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Section sign: Wikis

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§

Punctuation

apostrophe ( ' )
brackets ( [ ], ( ), { }, ⟨ ⟩ )
colon ( : )
comma ( , )
dashes ( , , , )
ellipses ( , ... )
exclamation mark ( ! )
full stop/period ( . )
guillemets ( « » )
hyphen ( -, )
question mark ( ? )
quotation marks ( ‘ ’, “ ” )
semicolon ( ; )
slash/stroke ( / )
solidus ( )
Word dividers
spaces ( ) () () ( ) () () ()
interpunct ( · )
General typography
ampersand ( & )
at sign ( @ )
asterisk ( * )
backslash ( \ )
bullet ( )
caret ( ^ )
copyright symbol ( © )
currency generic: ( ¤ )
specific: ฿, ¢, $, , ƒ, , , , £, , ¥, , , , , , ,
daggers ( , )
degree ( ° )
ditto mark ( )
inverted exclamation mark ( ¡ )
inverted question mark ( ¿ )
number sign/pound/hash ( # )
numero sign ( )
ordinal indicator (º, ª)
percent (etc.) ( %, ‰, )
pilcrow ( )
prime ( )
registered trademark ( ® )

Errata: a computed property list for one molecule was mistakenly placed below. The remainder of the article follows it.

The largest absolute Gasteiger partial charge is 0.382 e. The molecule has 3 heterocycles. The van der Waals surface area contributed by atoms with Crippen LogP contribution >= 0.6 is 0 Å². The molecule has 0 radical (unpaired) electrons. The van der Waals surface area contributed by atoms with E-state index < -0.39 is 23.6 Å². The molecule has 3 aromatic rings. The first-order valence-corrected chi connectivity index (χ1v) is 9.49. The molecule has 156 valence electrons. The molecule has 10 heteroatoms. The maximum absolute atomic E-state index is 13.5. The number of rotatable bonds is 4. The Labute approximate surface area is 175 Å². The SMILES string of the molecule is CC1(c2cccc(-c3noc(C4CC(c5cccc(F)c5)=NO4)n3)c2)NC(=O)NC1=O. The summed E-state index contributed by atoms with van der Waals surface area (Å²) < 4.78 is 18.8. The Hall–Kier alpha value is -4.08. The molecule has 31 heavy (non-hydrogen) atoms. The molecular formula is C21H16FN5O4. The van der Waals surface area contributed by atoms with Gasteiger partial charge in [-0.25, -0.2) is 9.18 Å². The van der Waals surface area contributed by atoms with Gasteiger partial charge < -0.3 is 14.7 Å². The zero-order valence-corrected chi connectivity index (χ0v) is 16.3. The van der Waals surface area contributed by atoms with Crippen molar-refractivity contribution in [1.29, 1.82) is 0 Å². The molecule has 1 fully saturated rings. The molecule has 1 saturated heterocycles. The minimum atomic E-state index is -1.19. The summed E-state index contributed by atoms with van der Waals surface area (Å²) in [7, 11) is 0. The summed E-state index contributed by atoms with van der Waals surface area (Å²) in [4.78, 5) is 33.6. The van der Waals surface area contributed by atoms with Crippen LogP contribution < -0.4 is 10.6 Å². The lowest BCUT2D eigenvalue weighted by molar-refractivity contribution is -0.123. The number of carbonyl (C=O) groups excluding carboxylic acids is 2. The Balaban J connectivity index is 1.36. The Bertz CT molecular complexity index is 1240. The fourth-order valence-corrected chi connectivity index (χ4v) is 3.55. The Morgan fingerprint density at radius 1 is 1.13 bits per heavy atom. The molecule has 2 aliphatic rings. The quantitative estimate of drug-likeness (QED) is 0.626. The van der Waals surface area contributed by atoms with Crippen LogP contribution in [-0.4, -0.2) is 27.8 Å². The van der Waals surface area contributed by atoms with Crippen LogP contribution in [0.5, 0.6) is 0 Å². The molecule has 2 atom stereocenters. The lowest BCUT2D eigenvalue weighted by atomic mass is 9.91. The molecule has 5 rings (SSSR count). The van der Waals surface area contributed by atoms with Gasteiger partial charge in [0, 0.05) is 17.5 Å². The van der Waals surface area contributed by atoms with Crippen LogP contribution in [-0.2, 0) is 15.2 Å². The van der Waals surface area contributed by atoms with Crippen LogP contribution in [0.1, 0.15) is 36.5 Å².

section sign ( § )
service mark ( )
sound recording copyright symbol ( )
tilde ( ~ )
trademark ( )
underscore/understrike ( _ )
vertical/broken bar, pipe ( |, ¦ )
Uncommon typography
asterism ( )
falsum ( )
index/fist ( )
therefore sign ( )
because sign ( )
interrobang ( )
irony mark/percontation point ( ؟ )
lozenge ( )
reference mark ( )
tie ( )

The section sign (§, Unicode U+00A7, HTML entity §), also called the "sectional symbol" or signum sectionis, is a typographical character used mainly to refer to a particular section of a document, such as a legal code.[1] It is frequently used along with the pilcrow (¶), or paragraph sign. When duplicated, as §§, it is read as the plural "sections" (§§ 13–21), much as "pp." (pages) is the plural of "p." (page). For an effect comparable to the contemporary use of bold type, early scribes would double stroke letters, hence the sign was developed from a double stroked letter S.[citation needed]

Like the dagger (†) and double dagger (‡), it is also sometimes used to link to a footnote where the asterisk (*) is already in use on a given page; however, these usages are declining in favor of numbered footnotes, usually linked by a superscripted and/or square bracketed number.

It is sometimes used to approximate the Simoleon sign Simleon.svg in electronic or typewritten text.[2]

Typing character

See also

References

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